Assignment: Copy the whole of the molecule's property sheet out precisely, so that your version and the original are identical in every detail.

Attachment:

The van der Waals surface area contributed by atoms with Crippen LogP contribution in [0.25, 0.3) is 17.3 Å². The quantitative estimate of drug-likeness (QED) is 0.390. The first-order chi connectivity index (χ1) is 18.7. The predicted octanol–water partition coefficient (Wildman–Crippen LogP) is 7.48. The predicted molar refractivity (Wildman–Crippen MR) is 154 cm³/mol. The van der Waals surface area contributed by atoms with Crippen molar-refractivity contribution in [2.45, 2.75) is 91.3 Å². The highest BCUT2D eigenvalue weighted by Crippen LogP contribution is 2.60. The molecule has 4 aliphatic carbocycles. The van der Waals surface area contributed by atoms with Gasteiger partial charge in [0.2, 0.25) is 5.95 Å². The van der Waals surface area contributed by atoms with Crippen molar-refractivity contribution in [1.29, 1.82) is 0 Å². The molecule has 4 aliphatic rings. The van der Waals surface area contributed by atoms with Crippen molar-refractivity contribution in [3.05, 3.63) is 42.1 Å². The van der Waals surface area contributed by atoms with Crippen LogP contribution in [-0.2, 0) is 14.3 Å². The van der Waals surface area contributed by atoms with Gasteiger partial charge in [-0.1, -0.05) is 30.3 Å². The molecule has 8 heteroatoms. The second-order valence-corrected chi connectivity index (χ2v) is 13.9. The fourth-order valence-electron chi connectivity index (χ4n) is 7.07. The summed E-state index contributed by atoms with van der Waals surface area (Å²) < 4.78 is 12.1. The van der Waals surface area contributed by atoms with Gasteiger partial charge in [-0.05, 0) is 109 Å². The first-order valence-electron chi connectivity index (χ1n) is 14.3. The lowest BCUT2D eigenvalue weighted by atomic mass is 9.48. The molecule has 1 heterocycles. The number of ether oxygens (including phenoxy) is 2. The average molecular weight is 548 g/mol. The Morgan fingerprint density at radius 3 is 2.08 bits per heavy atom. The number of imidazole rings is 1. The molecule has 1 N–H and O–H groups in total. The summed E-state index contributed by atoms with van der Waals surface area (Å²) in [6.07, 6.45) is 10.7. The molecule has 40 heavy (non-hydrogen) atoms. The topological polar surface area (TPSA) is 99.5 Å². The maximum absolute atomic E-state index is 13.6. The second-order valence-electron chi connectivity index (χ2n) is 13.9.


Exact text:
The van der Waals surface area contributed by atoms with Crippen LogP contribution in [0.25, 0.3) is 17.3 Å². The quantitative estimate of drug-likeness (QED) is 0.390. The first-order chi connectivity index (χ1) is 18.7. The predicted octanol–water partition coefficient (Wildman–Crippen LogP) is 7.48. The predicted molar refractivity (Wildman–Crippen MR) is 154 cm³/mol. The van der Waals surface area contributed by atoms with Crippen molar-refractivity contribution in [2.45, 2.75) is 91.3 Å². The highest BCUT2D eigenvalue weighted by Crippen LogP contribution is 2.60. The molecule has 4 aliphatic carbocycles. The van der Waals surface area contributed by atoms with Gasteiger partial charge in [0.2, 0.25) is 5.95 Å². The van der Waals surface area contributed by atoms with Crippen molar-refractivity contribution in [1.29, 1.82) is 0 Å². The molecule has 4 aliphatic rings. The van der Waals surface area contributed by atoms with Crippen molar-refractivity contribution in [3.05, 3.63) is 42.1 Å². The van der Waals surface area contributed by atoms with Crippen LogP contribution in [-0.2, 0) is 14.3 Å². The van der Waals surface area contributed by atoms with Gasteiger partial charge in [-0.1, -0.05) is 30.3 Å². The molecule has 8 heteroatoms. The second-order valence-corrected chi connectivity index (χ2v) is 13.9. The fourth-order valence-electron chi connectivity index (χ4n) is 7.07. The summed E-state index contributed by atoms with van der Waals surface area (Å²) < 4.78 is 12.1. The van der Waals surface area contributed by atoms with Gasteiger partial charge in [-0.05, 0) is 109 Å². The first-order valence-electron chi connectivity index (χ1n) is 14.3. The lowest BCUT2D eigenvalue weighted by atomic mass is 9.48. The molecule has 1 heterocycles. The number of ether oxygens (including phenoxy) is 2. The average molecular weight is 548 g/mol. The Morgan fingerprint density at radius 3 is 2.08 bits per heavy atom. The number of imidazole rings is 1. The molecule has 1 N–H and O–H groups in total. The summed E-state index contributed by atoms with van der Waals surface area (Å²) in [6.07, 6.45) is 10.7. The molecule has 40 heavy (non-hydrogen) atoms. The topological polar surface area (TPSA) is 99.5 Å². The maximum absolute atomic E-state index is 13.6. The second-order valence-electron chi connectivity index (χ2n) is 13.9.